Growing a Garden...In a Workshop
|"Monet's Muse" 22 x 28in Acrylic on Canvas|
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I wasn't sure if I would participate this round, as being pregnant makes it difficult for me to predict how I'll feel each day. Scrolling through the photo gallery, though, I spotted one that called to me: a photo of Monet's garden in Giverny. I was lucky enough to be able to translate this photo, and the result is above.
(Click here to view original photo:http://www.redbubble.com/people/rhoufi/works/8918649-monets-garden-the-lake-and-the-lodge)
The great thing about the Sojie workshops is that artists are required to post works in progress. For me, this means thinking carefully about each stage of the painting, and taking my time as I paint. I usually paint in a bit of a fury, so these workshops give me a chance to grow and learn from the process of posting and sharing along the way.
I bought a small set of Golden acrylics, with pthalo greens and blues, which I built up in thin layers (another way of working slowly and with more restraint).
The painting was quite enjoyable, and progressed in the following stages:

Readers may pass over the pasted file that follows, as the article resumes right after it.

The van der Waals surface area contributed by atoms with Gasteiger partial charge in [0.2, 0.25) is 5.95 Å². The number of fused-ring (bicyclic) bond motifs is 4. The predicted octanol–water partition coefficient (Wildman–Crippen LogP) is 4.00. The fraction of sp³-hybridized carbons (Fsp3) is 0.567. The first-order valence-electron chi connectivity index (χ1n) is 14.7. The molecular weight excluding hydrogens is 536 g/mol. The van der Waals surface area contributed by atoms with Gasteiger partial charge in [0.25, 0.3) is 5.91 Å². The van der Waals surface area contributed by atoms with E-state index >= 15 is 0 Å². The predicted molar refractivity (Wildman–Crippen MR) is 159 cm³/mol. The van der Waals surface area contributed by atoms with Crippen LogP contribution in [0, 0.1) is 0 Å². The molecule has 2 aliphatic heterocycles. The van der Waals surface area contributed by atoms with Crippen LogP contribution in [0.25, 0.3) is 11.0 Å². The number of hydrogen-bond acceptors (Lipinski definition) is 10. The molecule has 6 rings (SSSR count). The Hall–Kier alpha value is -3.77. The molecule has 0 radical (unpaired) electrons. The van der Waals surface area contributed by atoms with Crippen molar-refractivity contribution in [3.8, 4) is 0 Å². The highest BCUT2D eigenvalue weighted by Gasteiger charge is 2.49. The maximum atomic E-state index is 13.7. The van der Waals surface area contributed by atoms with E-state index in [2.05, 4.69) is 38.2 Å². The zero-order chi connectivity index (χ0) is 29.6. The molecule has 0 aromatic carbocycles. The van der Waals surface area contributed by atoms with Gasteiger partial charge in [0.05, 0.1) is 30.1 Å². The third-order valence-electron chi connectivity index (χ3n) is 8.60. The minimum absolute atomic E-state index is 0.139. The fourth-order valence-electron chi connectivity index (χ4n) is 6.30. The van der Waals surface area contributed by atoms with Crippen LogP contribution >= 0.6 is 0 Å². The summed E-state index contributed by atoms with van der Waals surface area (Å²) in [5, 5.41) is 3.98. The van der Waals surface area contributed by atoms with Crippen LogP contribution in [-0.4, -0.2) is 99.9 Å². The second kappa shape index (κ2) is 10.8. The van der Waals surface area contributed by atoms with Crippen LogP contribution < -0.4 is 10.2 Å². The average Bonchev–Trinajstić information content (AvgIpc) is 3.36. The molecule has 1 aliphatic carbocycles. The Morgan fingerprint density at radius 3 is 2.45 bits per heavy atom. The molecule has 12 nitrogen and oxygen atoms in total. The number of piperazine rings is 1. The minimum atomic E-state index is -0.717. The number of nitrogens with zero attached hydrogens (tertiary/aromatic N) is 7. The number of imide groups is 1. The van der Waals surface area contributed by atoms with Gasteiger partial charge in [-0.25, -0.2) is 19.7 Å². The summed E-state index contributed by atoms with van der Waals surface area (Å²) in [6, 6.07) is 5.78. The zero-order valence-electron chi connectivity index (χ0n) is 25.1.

Stage 1: I toned the canvas with some payne's gray and white, blocking in lights and darks.
Stage 2: More lights and darks, and some basic compositional elements included as well. I worked a bit on the water, knowing it would be an important part of the background of the painting.
Stage 3: I finished up the house and sky, and the light hills in the background. I used a large brush to work in the middle ground greens, keeping the brushstrokes uniform to the forms of the plants. Finished the lights and darks in the water, pulling some of the colors from the background and middle ground into the water.
Stage 4: Finished the middle ground flowers, added some foreground greens, and blocked in the form of the foreground tree to see if it would work in the composition.
Final stage: finished the tree and foreground flowers, using darks to emphasize the lights in the colors.
Anything from Monet's garden would be inspiring to many artists, but this particular piece came at a unique time for me. I had recently inherited a book called Monet's Garden in Art, which features artwork from different guests inspired by the famous Giverny garden. Shortly after, I read about an exhibit in New York that features a replica of Monet's house and gardens, which left me wishing I could afford to grab a quick plane ticket and go see it. By the time I saw Rhoufi's photo, it seemed like a natural stop on the inspiration highway.
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